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American Women Who Kill: Self-reports of Their Homicides

NCJ Number
International Journal of Risk, Security and Crime Prevention Volume: 1 Issue: 4 Dated: October 1996 Pages: 293-303
Barry Spunt; Henry Brownstein; Susan Crimmins; Sandra Langley
Date Published
October 1996
11 pages
This article examines the circumstances of homicides committed by women, the women's motives and drug-relatedness of the homicides.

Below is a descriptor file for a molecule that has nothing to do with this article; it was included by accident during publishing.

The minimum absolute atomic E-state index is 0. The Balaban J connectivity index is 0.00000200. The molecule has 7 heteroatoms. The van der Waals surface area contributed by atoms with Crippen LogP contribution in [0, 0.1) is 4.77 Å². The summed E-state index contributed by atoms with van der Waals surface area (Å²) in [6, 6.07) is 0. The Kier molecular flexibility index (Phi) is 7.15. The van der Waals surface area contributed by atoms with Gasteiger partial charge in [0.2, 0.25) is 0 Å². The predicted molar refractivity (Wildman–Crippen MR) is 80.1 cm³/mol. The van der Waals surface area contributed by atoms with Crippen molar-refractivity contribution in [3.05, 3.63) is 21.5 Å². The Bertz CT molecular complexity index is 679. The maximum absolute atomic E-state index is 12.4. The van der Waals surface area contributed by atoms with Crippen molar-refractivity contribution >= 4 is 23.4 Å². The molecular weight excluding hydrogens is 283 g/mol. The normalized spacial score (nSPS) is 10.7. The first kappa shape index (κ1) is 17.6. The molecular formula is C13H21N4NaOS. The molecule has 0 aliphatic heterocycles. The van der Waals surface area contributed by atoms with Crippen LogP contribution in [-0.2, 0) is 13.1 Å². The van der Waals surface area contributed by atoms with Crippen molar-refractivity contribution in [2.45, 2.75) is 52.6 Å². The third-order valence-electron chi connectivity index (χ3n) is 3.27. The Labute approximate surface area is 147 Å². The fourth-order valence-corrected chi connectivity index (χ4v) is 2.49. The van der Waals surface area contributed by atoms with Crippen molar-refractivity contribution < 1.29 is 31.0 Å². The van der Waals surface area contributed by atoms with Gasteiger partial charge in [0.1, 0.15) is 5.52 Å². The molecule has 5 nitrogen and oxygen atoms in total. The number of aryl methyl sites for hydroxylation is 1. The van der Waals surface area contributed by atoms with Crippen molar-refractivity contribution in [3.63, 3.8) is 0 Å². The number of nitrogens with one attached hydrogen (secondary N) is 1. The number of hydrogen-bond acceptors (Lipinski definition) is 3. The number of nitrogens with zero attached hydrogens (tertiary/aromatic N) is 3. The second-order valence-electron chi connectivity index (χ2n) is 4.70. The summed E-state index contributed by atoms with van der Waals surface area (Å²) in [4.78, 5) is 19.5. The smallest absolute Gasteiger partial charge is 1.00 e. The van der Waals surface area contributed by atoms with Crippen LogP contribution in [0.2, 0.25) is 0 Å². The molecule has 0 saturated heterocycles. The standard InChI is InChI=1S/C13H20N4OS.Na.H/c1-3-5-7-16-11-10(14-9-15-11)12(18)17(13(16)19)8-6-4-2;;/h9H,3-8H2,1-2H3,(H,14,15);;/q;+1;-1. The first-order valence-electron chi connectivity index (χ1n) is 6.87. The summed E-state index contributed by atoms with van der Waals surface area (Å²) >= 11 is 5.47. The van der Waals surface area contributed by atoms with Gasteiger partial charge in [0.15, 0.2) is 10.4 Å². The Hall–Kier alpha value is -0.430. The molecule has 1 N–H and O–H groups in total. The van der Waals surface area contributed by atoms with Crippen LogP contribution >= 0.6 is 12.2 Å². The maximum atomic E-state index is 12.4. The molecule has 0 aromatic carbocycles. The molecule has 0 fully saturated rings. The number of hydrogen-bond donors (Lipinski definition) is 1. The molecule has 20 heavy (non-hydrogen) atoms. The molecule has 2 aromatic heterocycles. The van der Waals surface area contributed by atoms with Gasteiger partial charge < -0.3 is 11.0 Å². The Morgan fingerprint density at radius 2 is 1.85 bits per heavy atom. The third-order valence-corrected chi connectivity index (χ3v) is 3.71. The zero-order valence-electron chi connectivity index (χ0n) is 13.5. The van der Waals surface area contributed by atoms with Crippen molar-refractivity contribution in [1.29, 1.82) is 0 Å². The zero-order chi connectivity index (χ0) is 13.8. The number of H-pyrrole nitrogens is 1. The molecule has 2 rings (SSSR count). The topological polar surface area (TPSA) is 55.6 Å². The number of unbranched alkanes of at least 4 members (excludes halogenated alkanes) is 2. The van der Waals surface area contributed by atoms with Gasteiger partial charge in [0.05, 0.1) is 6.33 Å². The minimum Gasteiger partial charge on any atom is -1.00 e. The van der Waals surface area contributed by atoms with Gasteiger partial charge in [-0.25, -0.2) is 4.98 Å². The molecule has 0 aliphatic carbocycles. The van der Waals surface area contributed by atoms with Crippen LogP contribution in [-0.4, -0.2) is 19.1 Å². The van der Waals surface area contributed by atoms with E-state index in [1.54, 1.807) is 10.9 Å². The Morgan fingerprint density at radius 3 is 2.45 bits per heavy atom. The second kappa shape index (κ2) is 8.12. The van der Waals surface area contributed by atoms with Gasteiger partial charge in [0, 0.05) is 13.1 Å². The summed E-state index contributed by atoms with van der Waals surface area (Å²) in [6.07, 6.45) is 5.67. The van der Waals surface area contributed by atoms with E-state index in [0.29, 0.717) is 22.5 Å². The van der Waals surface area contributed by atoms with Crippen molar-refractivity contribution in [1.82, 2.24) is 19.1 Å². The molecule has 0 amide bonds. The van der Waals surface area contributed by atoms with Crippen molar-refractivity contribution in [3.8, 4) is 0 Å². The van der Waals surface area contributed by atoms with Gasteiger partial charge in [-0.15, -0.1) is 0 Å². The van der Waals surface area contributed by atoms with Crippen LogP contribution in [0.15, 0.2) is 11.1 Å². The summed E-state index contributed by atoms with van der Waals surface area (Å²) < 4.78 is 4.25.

The article presents data from interviews with 215 women incarcerated in New York State correctional facilities and on parole supervision in the New York City area for homicide, i.e., murder and non-negligent manslaughter. It examines the victim offender relationship, circumstances of the homicides, offenders’ motives and the drug-relatedness of the homicides, and discusses implications of the findings for criminal justice research and policy. The typical offender was between ages 20 and 29, black, single, had completed grades 9-12, and resided in New York City. Most of the victims were described as acquaintances, followed by strangers, intimates, children, and other relatives. Motives included self-defense, harassment by victim, psychiatric condition, to get drugs or money for drugs, and to get money for things other than drugs. Fifty-five percent of the homicides were classified as psychopharmacologically drug-related. Tables, notes


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